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Get Great Grammar: Part 3: Explanatory Fragments

Updated: Mar 7


Explanatory fragments and how to correct them.
fix your fragmented sentences


Introduction - Get great grammar



So far, in this series of articles, you have learned about:


  • sentence and phrase fragments.

  • fragments that begin with ‘-ing’ words/gerunds and ‘to’.



In this article, I will teach you to recognise and correct explanatory fragments.



Explanatory Fragments


So, what is an explanatory fragment? It has something to do with explaining something, right?


Yes, an explanatory fragment provides an explanation about a previous sentence.


An explanatory fragment is missing: a subject, a complete verb, or both.



This kind of fragment begins with one of the following words or phrases.


For example …


Also …


For instance …


As well as …


Especially …


Such as …


Particularly … (or ‘In particular’)


Including …


Like … (or ‘Just like’)


Except … (or ‘all except’)



Examples


Here are some examples of explanatory fragments, which are underlined.


Fragment:


Scientists say lowering emissions of gases can reverse climate change. For example, carbon dioxide.


Fragment:


“You could describe your nouns with adjectives. Such as ‘beautiful’ or ‘lovely’.



Correcting Explanatory Fragments


To correct explanatory fragments:


  • add the missing words

  • join the explanation or example to the previous, or another sentence

By adding words:

Scientists say lowering emissions of gases can reverse climate change. A transition to electric vehicles could reduce carbon dioxide emitted from car exhausts.

By joining sentences:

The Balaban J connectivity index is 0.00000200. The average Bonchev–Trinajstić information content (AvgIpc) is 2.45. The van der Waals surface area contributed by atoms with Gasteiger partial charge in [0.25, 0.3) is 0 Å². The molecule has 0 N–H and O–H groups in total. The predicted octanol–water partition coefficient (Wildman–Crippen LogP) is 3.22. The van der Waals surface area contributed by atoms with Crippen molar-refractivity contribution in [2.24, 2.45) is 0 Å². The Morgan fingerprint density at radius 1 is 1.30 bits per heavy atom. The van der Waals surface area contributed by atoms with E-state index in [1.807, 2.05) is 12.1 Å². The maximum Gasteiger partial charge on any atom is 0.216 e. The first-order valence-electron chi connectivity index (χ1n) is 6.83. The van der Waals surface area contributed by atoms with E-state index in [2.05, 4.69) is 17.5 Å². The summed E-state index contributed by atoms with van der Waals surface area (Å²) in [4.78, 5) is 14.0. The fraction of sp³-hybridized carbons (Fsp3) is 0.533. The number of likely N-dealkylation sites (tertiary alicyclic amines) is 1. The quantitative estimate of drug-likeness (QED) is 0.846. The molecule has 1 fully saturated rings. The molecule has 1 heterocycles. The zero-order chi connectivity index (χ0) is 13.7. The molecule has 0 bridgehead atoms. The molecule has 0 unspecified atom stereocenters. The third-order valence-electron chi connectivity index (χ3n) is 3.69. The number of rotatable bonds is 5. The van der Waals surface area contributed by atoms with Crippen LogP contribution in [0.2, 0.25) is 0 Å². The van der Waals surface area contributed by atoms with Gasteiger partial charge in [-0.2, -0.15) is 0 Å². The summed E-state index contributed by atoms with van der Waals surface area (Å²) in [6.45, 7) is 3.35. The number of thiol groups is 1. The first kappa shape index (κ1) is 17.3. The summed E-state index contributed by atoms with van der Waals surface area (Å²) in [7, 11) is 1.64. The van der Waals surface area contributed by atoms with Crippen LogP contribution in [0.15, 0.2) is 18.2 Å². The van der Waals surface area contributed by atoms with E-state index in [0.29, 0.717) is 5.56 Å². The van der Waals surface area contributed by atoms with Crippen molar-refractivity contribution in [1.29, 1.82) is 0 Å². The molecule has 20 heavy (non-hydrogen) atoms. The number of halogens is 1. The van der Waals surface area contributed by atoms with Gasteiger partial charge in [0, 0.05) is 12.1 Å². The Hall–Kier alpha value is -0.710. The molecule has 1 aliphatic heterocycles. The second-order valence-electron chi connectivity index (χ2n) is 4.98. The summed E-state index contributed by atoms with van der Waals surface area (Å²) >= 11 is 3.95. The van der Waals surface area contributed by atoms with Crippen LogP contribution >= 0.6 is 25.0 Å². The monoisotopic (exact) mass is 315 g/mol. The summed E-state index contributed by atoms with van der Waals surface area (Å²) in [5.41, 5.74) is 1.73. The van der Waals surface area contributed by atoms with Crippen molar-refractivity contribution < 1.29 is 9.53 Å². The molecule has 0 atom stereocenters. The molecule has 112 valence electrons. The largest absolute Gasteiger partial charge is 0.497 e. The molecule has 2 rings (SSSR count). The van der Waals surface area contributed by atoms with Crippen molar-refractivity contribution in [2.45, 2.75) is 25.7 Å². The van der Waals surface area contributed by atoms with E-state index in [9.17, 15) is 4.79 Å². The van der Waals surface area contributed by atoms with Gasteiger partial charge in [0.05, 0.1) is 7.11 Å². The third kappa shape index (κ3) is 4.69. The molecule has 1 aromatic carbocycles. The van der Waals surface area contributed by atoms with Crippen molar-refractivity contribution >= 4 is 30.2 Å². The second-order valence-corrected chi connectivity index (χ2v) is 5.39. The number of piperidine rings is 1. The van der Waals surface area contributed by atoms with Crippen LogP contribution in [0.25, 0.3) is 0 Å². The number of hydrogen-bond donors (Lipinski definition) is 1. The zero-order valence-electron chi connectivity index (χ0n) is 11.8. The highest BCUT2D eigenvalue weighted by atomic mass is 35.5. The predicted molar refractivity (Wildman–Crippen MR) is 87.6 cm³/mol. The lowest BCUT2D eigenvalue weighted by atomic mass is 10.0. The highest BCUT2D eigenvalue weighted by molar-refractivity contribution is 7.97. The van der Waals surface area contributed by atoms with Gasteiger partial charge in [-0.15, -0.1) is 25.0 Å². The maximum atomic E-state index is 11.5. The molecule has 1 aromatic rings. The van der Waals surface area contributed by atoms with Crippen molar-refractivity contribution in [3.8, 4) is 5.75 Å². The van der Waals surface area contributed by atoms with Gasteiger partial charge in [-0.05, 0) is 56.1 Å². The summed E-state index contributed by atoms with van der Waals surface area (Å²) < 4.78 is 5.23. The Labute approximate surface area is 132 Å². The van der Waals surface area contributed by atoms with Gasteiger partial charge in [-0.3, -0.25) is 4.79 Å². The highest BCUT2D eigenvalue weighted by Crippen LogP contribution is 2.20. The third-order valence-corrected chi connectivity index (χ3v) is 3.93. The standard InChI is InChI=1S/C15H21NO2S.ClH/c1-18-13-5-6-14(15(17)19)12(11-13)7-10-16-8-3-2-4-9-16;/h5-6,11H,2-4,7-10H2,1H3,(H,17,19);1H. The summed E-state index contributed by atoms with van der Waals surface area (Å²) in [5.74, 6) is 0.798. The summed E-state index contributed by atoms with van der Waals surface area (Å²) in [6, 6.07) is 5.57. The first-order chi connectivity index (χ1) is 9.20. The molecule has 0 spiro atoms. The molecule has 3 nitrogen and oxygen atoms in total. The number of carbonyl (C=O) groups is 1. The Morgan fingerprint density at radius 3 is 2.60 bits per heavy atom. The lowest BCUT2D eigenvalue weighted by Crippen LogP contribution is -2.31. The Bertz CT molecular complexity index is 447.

“You could describe your nouns with adjectives such as ‘beautiful’ or ‘lovely’.”



Your turn:


Fix these explanatory fragments.


I like going to the zoo to see the animals. Such as lions and tigers and the elephants.


Everyone played the game. Except John.


Susan enjoys reading. Also going to the movies and riding her skateboard.




Conclusion


In this short article, I have explained explanatory fragments.


It's the third kind of fragment you need to recognise and correct to get great English grammar.


In the next, and final article on this topic, I will teach you about Dependent Clause Fragments.




Further Reading


To help you get great grammar, You can read more articles on grammar here.


Having good grammar should be an essential skill to getting good English. Read this article to learn why having good grammar is very important.





© Apex English Tutoring Jan 2021 - Updated January 2024




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About Me


Hello and welcome!


My name is Michael Finemore and I am the owner-operator of Apex English Tutoring.


As an experienced English Teacher, I'm passionate about helping people turn their 'poor' English into great English, with easy and effective ways to practice.






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